The Al Nasser family in happier times.

Maha Al Nasser got a little bit more than she bargained for on her shopping trip to the local mall.

She may have had groceries on her mind when she set out that day, perhaps a few Christmas gifts too. By the time she got home however Ms Al Nasser had bought a $207,000 time-bomb – a home loan she could not afford.

It was to break up her marriage and bleed her dry financially.

Maha Al Nassar was signed up at the mall by scouts for the now defunct Adelaide mortgage broker, Power Loan. On top of the $207,000 loan, she was also inveigled into making a $120,000 ‘property investment’ in the doomed Westpoint Financial group.

The idea was that the income from the Westpoint investment would meet the repayments on the loan. Little did she know that financial planners were being paid hefty upfront commissions to plonk their unwary customers into Westpoint products. Little did she know Westpoint would soon go belly up.

The South Australia magistrate’s court sentenced founder of Power Loan, Stephen McArdle, to 12 months in prison. There has been no justice for Maha Al Nassar though, or her family.

It began with that fateful trip to the mall, Westfield Shopping Centre in Parramatta, Sydney, in December 2004. She was approached by a Power Loan salesman with a deal she could hardly refuse: a ‘low-doc’ loan which did not require any proof of income.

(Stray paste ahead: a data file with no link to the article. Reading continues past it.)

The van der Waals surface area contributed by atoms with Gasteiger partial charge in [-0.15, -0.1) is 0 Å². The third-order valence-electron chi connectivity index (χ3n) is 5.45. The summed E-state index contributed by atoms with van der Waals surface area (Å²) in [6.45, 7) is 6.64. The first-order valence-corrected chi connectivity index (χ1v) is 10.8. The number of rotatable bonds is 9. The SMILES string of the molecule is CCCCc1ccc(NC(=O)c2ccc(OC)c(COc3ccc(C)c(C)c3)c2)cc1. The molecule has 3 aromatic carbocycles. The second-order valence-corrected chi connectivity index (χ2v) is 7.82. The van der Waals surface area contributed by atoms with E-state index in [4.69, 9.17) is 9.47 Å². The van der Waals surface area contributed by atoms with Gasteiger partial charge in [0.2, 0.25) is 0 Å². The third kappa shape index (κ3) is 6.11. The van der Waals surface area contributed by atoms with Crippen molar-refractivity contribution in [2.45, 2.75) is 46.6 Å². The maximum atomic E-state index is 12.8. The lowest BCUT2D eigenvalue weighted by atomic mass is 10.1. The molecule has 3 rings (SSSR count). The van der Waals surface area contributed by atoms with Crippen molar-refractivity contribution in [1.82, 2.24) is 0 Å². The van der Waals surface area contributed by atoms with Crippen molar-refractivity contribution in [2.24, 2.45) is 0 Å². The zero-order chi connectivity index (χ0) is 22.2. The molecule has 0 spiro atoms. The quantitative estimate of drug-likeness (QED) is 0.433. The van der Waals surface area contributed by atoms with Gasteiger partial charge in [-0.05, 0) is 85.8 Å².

“I told them my husband was a sole trader and I wasn’t working at the time but I could show them bank statements. They said there was no need to mention that I was not working or getting Centrelink payments,” Ms Al Nasser said.

Later that evening, the Al Nassers received a call at home congratulating them – their loan had been pre-approved.

When they found a house to buy two weeks later, Power Loan agents advised them to go with a “non-bank lender”.

“We won’t go to a bank, they said. We will be using Perpetual Trustees, who is a bit more expensive but we won’t need to prove our income,” Ms Al Nasser said.

“They will go by the equity in our property, around $200,000.”

The loan was not enough however. Power Loan then advised the Al Nassers to borrow more money for an investment property with Westpoint, which was later to collapse.

The Power loan agents spent hours with the couple at home to secure the deal. Finally, they agreed.

“Power Loan said I will get money from this investment and it’s like wages for me and Westpoint can put the money in my loan account and I can pay off my loans in 15 years,” Ms Al Nasser said.

“My husband was very uncertain because Power Loan did not ask for proof of income or our tax returns. I caved in because the agent kept saying he has his own money in the Westpoint project,” Ms Al Nasser said.

Westpoint imploded in 2006 and Ms Al Nasser is now paying off a debt on a Westpoint property which no longer exists.

But the Al Nassers never filled out a loan application form for either of their loans – the broker did most of the filling out, some in their presence. They only signed paperwork for privacy consent and declaration of financial position. BusinessDay has reviewed the relevant paperwork.